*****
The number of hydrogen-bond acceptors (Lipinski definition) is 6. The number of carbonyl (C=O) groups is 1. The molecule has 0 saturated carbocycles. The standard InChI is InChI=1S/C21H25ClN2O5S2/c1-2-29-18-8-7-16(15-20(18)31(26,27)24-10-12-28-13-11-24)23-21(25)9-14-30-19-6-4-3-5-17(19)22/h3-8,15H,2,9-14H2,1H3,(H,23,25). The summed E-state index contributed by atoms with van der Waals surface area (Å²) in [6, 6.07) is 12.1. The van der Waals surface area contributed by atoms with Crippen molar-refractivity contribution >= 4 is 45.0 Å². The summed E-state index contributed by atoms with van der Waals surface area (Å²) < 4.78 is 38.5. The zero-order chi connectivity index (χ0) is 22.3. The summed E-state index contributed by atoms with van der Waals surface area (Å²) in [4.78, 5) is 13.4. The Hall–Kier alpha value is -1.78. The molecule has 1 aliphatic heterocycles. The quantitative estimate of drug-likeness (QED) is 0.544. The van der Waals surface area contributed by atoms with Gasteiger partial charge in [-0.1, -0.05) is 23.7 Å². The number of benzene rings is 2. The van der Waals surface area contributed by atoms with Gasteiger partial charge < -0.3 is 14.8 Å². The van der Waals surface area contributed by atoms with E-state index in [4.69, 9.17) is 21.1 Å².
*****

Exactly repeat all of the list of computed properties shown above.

The number of hydrogen-bond acceptors (Lipinski definition) is 6. The number of carbonyl (C=O) groups is 1. The molecule has 0 saturated carbocycles. The standard InChI is InChI=1S/C21H25ClN2O5S2/c1-2-29-18-8-7-16(15-20(18)31(26,27)24-10-12-28-13-11-24)23-21(25)9-14-30-19-6-4-3-5-17(19)22/h3-8,15H,2,9-14H2,1H3,(H,23,25). The summed E-state index contributed by atoms with van der Waals surface area (Å²) in [6, 6.07) is 12.1. The van der Waals surface area contributed by atoms with Crippen molar-refractivity contribution >= 4 is 45.0 Å². The summed E-state index contributed by atoms with van der Waals surface area (Å²) < 4.78 is 38.5. The zero-order chi connectivity index (χ0) is 22.3. The summed E-state index contributed by atoms with van der Waals surface area (Å²) in [4.78, 5) is 13.4. The Hall–Kier alpha value is -1.78. The molecule has 1 aliphatic heterocycles. The quantitative estimate of drug-likeness (QED) is 0.544. The van der Waals surface area contributed by atoms with Gasteiger partial charge in [-0.1, -0.05) is 23.7 Å². The number of benzene rings is 2. The van der Waals surface area contributed by atoms with Gasteiger partial charge < -0.3 is 14.8 Å². The van der Waals surface area contributed by atoms with E-state index in [4.69, 9.17) is 21.1 Å².